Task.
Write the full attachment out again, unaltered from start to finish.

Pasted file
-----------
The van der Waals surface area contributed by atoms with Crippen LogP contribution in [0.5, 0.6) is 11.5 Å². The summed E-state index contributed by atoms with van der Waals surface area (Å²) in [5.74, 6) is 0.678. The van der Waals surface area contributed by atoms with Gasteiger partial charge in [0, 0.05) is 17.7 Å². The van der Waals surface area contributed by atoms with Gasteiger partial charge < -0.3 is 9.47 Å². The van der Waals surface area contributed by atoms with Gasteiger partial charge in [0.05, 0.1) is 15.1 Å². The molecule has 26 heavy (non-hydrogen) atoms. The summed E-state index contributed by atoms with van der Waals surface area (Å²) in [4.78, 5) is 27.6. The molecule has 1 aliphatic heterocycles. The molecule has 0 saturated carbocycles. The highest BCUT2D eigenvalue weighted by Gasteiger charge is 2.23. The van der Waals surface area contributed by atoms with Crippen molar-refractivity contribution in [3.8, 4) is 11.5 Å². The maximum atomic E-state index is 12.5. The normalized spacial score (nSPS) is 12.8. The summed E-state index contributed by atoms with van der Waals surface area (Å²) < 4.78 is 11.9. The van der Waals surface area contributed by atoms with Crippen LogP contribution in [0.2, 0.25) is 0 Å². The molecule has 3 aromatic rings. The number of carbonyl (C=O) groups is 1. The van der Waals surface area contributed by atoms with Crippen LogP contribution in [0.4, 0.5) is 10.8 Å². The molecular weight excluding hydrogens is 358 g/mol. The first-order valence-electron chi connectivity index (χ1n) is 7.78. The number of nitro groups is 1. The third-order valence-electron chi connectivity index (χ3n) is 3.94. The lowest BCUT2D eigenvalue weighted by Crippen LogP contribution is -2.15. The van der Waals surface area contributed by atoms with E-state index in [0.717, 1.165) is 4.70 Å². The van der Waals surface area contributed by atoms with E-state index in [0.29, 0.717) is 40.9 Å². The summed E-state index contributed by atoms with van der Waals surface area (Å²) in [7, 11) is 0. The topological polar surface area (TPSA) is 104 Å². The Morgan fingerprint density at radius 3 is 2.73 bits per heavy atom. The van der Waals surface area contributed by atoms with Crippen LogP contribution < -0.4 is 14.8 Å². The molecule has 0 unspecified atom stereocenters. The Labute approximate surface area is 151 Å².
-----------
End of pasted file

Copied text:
The van der Waals surface area contributed by atoms with Crippen LogP contribution in [0.5, 0.6) is 11.5 Å². The summed E-state index contributed by atoms with van der Waals surface area (Å²) in [5.74, 6) is 0.678. The van der Waals surface area contributed by atoms with Gasteiger partial charge in [0, 0.05) is 17.7 Å². The van der Waals surface area contributed by atoms with Gasteiger partial charge < -0.3 is 9.47 Å². The van der Waals surface area contributed by atoms with Gasteiger partial charge in [0.05, 0.1) is 15.1 Å². The molecule has 26 heavy (non-hydrogen) atoms. The summed E-state index contributed by atoms with van der Waals surface area (Å²) in [4.78, 5) is 27.6. The molecule has 1 aliphatic heterocycles. The molecule has 0 saturated carbocycles. The highest BCUT2D eigenvalue weighted by Gasteiger charge is 2.23. The van der Waals surface area contributed by atoms with Crippen molar-refractivity contribution in [3.8, 4) is 11.5 Å². The maximum atomic E-state index is 12.5. The normalized spacial score (nSPS) is 12.8. The summed E-state index contributed by atoms with van der Waals surface area (Å²) < 4.78 is 11.9. The van der Waals surface area contributed by atoms with Crippen LogP contribution in [0.2, 0.25) is 0 Å². The molecule has 3 aromatic rings. The number of carbonyl (C=O) groups is 1. The van der Waals surface area contributed by atoms with Crippen LogP contribution in [0.4, 0.5) is 10.8 Å². The molecular weight excluding hydrogens is 358 g/mol. The first-order valence-electron chi connectivity index (χ1n) is 7.78. The number of nitro groups is 1. The third-order valence-electron chi connectivity index (χ3n) is 3.94. The lowest BCUT2D eigenvalue weighted by Crippen LogP contribution is -2.15. The van der Waals surface area contributed by atoms with E-state index in [0.717, 1.165) is 4.70 Å². The van der Waals surface area contributed by atoms with E-state index in [0.29, 0.717) is 40.9 Å². The summed E-state index contributed by atoms with van der Waals surface area (Å²) in [7, 11) is 0. The topological polar surface area (TPSA) is 104 Å². The Morgan fingerprint density at radius 3 is 2.73 bits per heavy atom. The van der Waals surface area contributed by atoms with Crippen LogP contribution < -0.4 is 14.8 Å². The molecule has 0 unspecified atom stereocenters. The Labute approximate surface area is 151 Å².